FEMA administrator wins management kudos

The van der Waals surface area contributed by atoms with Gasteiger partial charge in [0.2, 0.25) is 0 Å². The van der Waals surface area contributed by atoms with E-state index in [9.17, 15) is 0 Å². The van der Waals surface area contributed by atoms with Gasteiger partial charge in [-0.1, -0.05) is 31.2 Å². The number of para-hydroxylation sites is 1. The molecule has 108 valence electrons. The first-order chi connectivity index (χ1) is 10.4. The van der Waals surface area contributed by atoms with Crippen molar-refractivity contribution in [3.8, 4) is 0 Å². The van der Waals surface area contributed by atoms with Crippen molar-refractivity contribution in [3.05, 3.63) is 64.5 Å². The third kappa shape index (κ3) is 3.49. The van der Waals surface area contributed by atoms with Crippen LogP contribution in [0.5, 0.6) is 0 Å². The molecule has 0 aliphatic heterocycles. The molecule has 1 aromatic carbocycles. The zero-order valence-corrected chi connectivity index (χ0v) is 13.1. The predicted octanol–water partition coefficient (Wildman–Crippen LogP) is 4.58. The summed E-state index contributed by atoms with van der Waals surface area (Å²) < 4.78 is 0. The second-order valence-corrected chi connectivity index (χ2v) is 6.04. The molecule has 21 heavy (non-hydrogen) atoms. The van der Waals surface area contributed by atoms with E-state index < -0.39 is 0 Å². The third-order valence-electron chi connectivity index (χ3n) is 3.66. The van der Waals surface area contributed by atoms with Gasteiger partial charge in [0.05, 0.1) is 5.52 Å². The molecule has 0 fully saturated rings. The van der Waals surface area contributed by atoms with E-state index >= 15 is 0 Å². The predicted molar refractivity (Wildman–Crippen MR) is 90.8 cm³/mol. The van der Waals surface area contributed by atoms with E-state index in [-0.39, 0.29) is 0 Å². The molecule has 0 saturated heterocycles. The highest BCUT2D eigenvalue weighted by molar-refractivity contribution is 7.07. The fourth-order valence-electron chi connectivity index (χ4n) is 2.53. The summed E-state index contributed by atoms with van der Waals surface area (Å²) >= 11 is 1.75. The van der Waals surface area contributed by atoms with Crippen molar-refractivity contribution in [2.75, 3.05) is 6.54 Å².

Out of all of Clinton's pals who followed him to Washington from Arkansas, James Lee Witt, 57, has not only been perhaps the most successful, he also seems to be one of the few who hasn't been hurt or ruined by Washington. Deputy White House Counsel Vince Foster committed suicide. Webster Hubbell, the associate attorney general, went to prison. And Surgeon General Joycelyn Elders was fired. Witt's success story is a special one. The son of a farmer raised in rural Arkansas, Witt never made it beyond high school. After graduation, he entered the construction business. He was later elected to six terms as county judge-the chief elected official of Yell County, Ark. Stories abound about the ways in which Witt, while serving in that position, and his two sons would personally help residents in times of distress. Often, the three men would sprinkle salt on the roads during freezes and stack sandbags during storms. In 1988, then-Gov. Clinton appointed Witt to direct the Arkansas Office of Emergency Services. When Clinton took over the White House in 1993, he tapped Witt to head FEMA. Created in 1979, the agency oversees the government's response to natural disasters and terrorist acts. It also helps distribute federal aid to people and businesses that have lost property in disasters. When he came to Washington, Witt took the reins of an agency that was in utter disarray. FEMA, critics charged, didn't respond quickly to disasters. It didn't work well with other federal agencies and local governments. It was wrapped in bureaucratic red tape. And above all, critics said, it was a dumping ground for incompetent bureaucrats and political lackeys. "It used to be called a ... turkey farm," explained Larry Zensinger, FEMA's director of human services, who has worked at the agency since 1979. After Hurricane Hugo hit the South Carolina coast in 1989, an earthquake shook California in the same year, and Hurricane Andrew damaged Florida in 1992, attacks on the agency reached their apex. Critics argued that FEMA's response to these disasters was too slow. "It is the sorriest bunch of bureaucratic jackasses I have ever encountered in my life," Sen. Ernest F. Hollings, D-S.C., complained on the Senate floor in the aftermath of Hugo. Some members of Congress, including Rep. Fortney H. "Pete" Stark, D-Calif., called for the agency's elimination and placing disaster relief in the hands of the military. "[FEMA's] response was a blizzard of red tape, a hurricane of hot air, but no avalanche of help-more like a glacial mountain of delay," Stark said. But Witt has turned the agency around. One of FEMA's institutional problems was that it was a product of the Cold War, and many of its resources were devoted to dealing with a possible nuclear attack on the United States. After taking office, Witt worked to redirect those resources to help with disaster relief. Said Zensinger: "The thinking was: `We didn't have the Cold War anymore. Why don't [we] pay more attention to domestic issues?' " Witt has also made the agency more responsive to the victims of natural disasters. By implementing a toll-free hot line and upgrading the agency's technology, Witt has helped to reduce from an average of 30 days to just five to 10 days the time it takes for victims to apply for and receive federal financial assistance. In addition, Witt has made disaster mitigation one of his priorities. He created a program called Project Impact, which targets communities where disasters are likely to occur. Under the program, communities form partnerships with both the government and the private sector to enforce stricter building codes and to strengthen existing infrastructure. FEMA has also moved or bought 19,000 homes that are prone to massive flooding. According to Dale Shipley, the executive director of the Ohio Emergency Management Agency, mitigation has been Witt's greatest achievement. "That's his legacy, I think," Shipley said. Despite these accomplishments, Witt has not been able to completely avoid criticism. James Bovard, a conservative commentator, contends that Clinton and Witt have turned FEMA into just another barrel of Washington pork by throwing around disaster money-and that fact explains why the agency has become so popular with Congress and the states. He also notes that the number of presidentially declared disasters has skyrocketed on Clinton's watch. "FEMA has done a very good job of buying a great image," Bovard said. But Witt dismisses that complaint. "I think that's just a bunch of hogwash as far as I'm concerned. Our programs are designed to help the people that are in need. And they go through an application process. If they're eligible, then we can help them." A Model for Bush Over the past month, President-elect Bush has been busy assembling his team of Cabinet secretaries, agency heads, and other key advisers. But as Bush and his aides round out the rest of his Administration, it might benefit them to examine Witt's tenure. During his time in Washington, Witt has displayed some attributes and taken some actions that have helped make him a model public servant. Perhaps the most important reason for Witt's success has been his prior work experience as director of the Arkansas Office of Emergency Services. In fact, Witt is the only FEMA director who has previously had experience in disaster relief. And observers say that that has greatly improved the agency's relations with the states. "He knows the programs. He knows the needs of the states," said Trina Hembree, executive director of the National Emergency Management Association. "His experience at the local and state level has made a difference," noted Jim Greene, administrator of Montana's Disaster and Emergency Services. "All disasters are local, and you need to remember that." During a 1996 meeting with other emergency management officials, Witt recalled a conversation concerning FEMA that President Clinton had with Pennsylvania's congressional delegation. "One of the most important things he ... said [was]: `In any future Administrations, I challenge you as members of Congress to never let a director of the Federal Emergency Management Agency be appointed and confirmed without having the background of emergency management and that experience.'" Allbaugh, Bush's choice for FEMA director, doesn't have emergency management experience, but he did serve as Bush's chief of staff in Texas, where he helped shape the governor's response to natural disasters. Allbaugh wins praise for his serious attitude and his managerial and organizational skills. But perhaps his most important asset is his close relationship with President-elect Bush. "The person who runs FEMA," Bush said at the news conference announcing Allbaugh's selection, "is someone who must have the trust of the President, because [he] really is the first voice oftentimes that someone-whose life's been turned upside down-hears from." Another reason for Witt's success has been his effort to improve FEMA's public image. In particular, he has tried to make the agency a more visible sign of the government's intention to help people. For example, during his inspection of the destruction in Tuscaloosa, Witt tried to reassure the residents whose homes had been damaged by the tornado that the government was there to help them. "He is a down-home guy," said Ohio's Shipley. "He kills the King's English. You would never mistake him for an English professor. But that's not the issue with him.... What he does is try to provide a service to people who need it." Witt, moreover, has made it his crusade to educate the public about what FEMA is, and he says that required establishing good relations with the press. "When they call, let's give them an answer," Witt recalled telling his staff. "You know, if it's bad news, let's give it to them anyway. Let's give them all the information they need, because we've got to build a rapport with the news media." Witt also worked to forge strong ties with Congress. When FEMA was at risk of being eliminated after he took over as director in 1993, Witt met with members, including Sen. Barbara A. Mikulski, D-Md., who at that time chaired the Senate Appropriations subcommittee in charge of FEMA. Witt says he asked her advice on how to turn around the agency. "She told me some things that she felt like needed to be done." Witt has had another thing working for him: He has had a good relationship with the President. In fact, it has been reported that Clinton has invited Witt over to the White House to watch University of Arkansas Razorback basketball games on television. "The President [has] had a lot of confidence in him, and they [have been] able to communicate," said Zensinger. In addition, Witt has made a point of listening to and getting to know the civil servants at FEMA. Indeed, during his first day on the job in 1993, he stood at the entrance of the agency's headquarters to introduce himself to all of the employees. "One of the most important things for people coming into a new Administration is to talk to your career service employees. They're very good, very dedicated," Witt said. "I think people tend to forget that sometimes." Witt offers a final piece of advice to the men and women who are leaving their homes to work as top-level aides in the Bush Administration: "Bring your family with you when you come to Washington." After all, if Witt's experience is any indication, they can forget about ever having a peaceful vacation at home.